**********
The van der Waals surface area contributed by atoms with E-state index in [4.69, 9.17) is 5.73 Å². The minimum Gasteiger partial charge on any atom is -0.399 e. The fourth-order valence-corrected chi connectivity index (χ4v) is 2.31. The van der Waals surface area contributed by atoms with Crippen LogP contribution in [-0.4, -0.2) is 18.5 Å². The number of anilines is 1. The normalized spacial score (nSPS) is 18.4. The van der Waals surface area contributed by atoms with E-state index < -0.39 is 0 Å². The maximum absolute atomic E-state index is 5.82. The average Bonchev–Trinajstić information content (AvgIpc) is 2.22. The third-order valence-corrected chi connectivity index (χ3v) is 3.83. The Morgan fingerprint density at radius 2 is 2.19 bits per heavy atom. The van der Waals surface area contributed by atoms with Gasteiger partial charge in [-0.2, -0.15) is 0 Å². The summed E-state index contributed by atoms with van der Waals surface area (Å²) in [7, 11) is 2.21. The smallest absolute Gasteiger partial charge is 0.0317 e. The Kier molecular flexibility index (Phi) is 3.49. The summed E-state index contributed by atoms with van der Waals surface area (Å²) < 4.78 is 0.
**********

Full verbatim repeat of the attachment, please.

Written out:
The van der Waals surface area contributed by atoms with E-state index in [4.69, 9.17) is 5.73 Å². The minimum Gasteiger partial charge on any atom is -0.399 e. The fourth-order valence-corrected chi connectivity index (χ4v) is 2.31. The van der Waals surface area contributed by atoms with Crippen LogP contribution in [-0.4, -0.2) is 18.5 Å². The number of anilines is 1. The normalized spacial score (nSPS) is 18.4. The van der Waals surface area contributed by atoms with E-state index < -0.39 is 0 Å². The maximum absolute atomic E-state index is 5.82. The average Bonchev–Trinajstić information content (AvgIpc) is 2.22. The third-order valence-corrected chi connectivity index (χ3v) is 3.83. The Morgan fingerprint density at radius 2 is 2.19 bits per heavy atom. The van der Waals surface area contributed by atoms with Gasteiger partial charge in [-0.2, -0.15) is 0 Å². The summed E-state index contributed by atoms with van der Waals surface area (Å²) in [7, 11) is 2.21. The smallest absolute Gasteiger partial charge is 0.0317 e. The Kier molecular flexibility index (Phi) is 3.49. The summed E-state index contributed by atoms with van der Waals surface area (Å²) < 4.78 is 0.